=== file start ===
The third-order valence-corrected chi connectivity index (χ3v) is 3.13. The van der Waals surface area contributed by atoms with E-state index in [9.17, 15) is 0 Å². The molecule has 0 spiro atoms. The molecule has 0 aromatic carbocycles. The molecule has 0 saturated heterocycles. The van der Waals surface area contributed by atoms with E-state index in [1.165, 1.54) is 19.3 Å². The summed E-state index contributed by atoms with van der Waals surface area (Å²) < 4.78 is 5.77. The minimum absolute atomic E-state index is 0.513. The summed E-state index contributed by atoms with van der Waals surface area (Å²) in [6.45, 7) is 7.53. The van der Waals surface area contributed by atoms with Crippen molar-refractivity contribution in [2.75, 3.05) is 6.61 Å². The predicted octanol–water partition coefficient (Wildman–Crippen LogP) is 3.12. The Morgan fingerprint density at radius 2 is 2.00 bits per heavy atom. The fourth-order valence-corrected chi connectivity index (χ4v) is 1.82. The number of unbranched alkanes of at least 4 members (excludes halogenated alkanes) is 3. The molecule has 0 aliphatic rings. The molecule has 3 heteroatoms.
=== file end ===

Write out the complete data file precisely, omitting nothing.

The third-order valence-corrected chi connectivity index (χ3v) is 3.13. The van der Waals surface area contributed by atoms with E-state index in [9.17, 15) is 0 Å². The molecule has 0 spiro atoms. The molecule has 0 aromatic carbocycles. The molecule has 0 saturated heterocycles. The van der Waals surface area contributed by atoms with E-state index in [1.165, 1.54) is 19.3 Å². The summed E-state index contributed by atoms with van der Waals surface area (Å²) < 4.78 is 5.77. The minimum absolute atomic E-state index is 0.513. The summed E-state index contributed by atoms with van der Waals surface area (Å²) in [6.45, 7) is 7.53. The van der Waals surface area contributed by atoms with Crippen molar-refractivity contribution in [2.75, 3.05) is 6.61 Å². The predicted octanol–water partition coefficient (Wildman–Crippen LogP) is 3.12. The Morgan fingerprint density at radius 2 is 2.00 bits per heavy atom. The fourth-order valence-corrected chi connectivity index (χ4v) is 1.82. The number of unbranched alkanes of at least 4 members (excludes halogenated alkanes) is 3. The molecule has 0 aliphatic rings. The molecule has 3 heteroatoms.